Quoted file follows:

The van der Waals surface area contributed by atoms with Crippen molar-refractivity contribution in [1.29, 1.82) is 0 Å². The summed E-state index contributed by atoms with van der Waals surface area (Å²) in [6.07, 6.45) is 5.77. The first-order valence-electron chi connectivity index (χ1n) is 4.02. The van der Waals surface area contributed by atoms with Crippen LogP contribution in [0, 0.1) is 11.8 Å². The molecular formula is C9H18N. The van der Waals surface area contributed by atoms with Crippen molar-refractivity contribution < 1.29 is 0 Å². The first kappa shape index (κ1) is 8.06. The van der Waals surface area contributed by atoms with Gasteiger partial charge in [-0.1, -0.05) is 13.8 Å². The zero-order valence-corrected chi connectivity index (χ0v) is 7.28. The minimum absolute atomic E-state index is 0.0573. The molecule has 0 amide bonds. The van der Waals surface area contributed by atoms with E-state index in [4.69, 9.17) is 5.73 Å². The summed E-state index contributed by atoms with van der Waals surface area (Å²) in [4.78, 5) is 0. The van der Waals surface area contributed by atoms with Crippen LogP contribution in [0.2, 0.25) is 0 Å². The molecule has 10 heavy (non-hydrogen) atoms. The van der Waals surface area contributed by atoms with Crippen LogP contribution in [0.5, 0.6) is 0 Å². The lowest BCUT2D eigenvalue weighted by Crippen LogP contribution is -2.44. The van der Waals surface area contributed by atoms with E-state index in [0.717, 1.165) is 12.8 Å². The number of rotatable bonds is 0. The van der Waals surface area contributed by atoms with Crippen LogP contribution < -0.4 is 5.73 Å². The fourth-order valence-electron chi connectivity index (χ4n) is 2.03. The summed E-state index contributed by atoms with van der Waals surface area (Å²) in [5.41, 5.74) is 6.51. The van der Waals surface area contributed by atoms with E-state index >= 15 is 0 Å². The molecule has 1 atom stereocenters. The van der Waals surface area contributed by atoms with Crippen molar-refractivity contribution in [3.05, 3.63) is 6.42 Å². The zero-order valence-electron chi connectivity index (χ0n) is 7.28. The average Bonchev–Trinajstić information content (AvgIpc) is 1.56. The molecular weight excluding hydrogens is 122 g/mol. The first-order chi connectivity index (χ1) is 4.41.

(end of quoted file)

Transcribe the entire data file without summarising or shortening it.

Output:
The van der Waals surface area contributed by atoms with Crippen molar-refractivity contribution in [1.29, 1.82) is 0 Å². The summed E-state index contributed by atoms with van der Waals surface area (Å²) in [6.07, 6.45) is 5.77. The first-order valence-electron chi connectivity index (χ1n) is 4.02. The van der Waals surface area contributed by atoms with Crippen LogP contribution in [0, 0.1) is 11.8 Å². The molecular formula is C9H18N. The van der Waals surface area contributed by atoms with Crippen molar-refractivity contribution < 1.29 is 0 Å². The first kappa shape index (κ1) is 8.06. The van der Waals surface area contributed by atoms with Gasteiger partial charge in [-0.1, -0.05) is 13.8 Å². The zero-order valence-corrected chi connectivity index (χ0v) is 7.28. The minimum absolute atomic E-state index is 0.0573. The molecule has 0 amide bonds. The van der Waals surface area contributed by atoms with E-state index in [4.69, 9.17) is 5.73 Å². The summed E-state index contributed by atoms with van der Waals surface area (Å²) in [4.78, 5) is 0. The van der Waals surface area contributed by atoms with Crippen LogP contribution in [0.2, 0.25) is 0 Å². The molecule has 10 heavy (non-hydrogen) atoms. The van der Waals surface area contributed by atoms with Crippen LogP contribution in [0.5, 0.6) is 0 Å². The lowest BCUT2D eigenvalue weighted by Crippen LogP contribution is -2.44. The van der Waals surface area contributed by atoms with E-state index in [0.717, 1.165) is 12.8 Å². The number of rotatable bonds is 0. The van der Waals surface area contributed by atoms with Crippen LogP contribution < -0.4 is 5.73 Å². The fourth-order valence-electron chi connectivity index (χ4n) is 2.03. The summed E-state index contributed by atoms with van der Waals surface area (Å²) in [5.41, 5.74) is 6.51. The van der Waals surface area contributed by atoms with E-state index >= 15 is 0 Å². The molecule has 1 atom stereocenters. The van der Waals surface area contributed by atoms with Crippen molar-refractivity contribution in [3.05, 3.63) is 6.42 Å². The zero-order valence-electron chi connectivity index (χ0n) is 7.28. The average Bonchev–Trinajstić information content (AvgIpc) is 1.56. The molecular weight excluding hydrogens is 122 g/mol. The first-order chi connectivity index (χ1) is 4.41.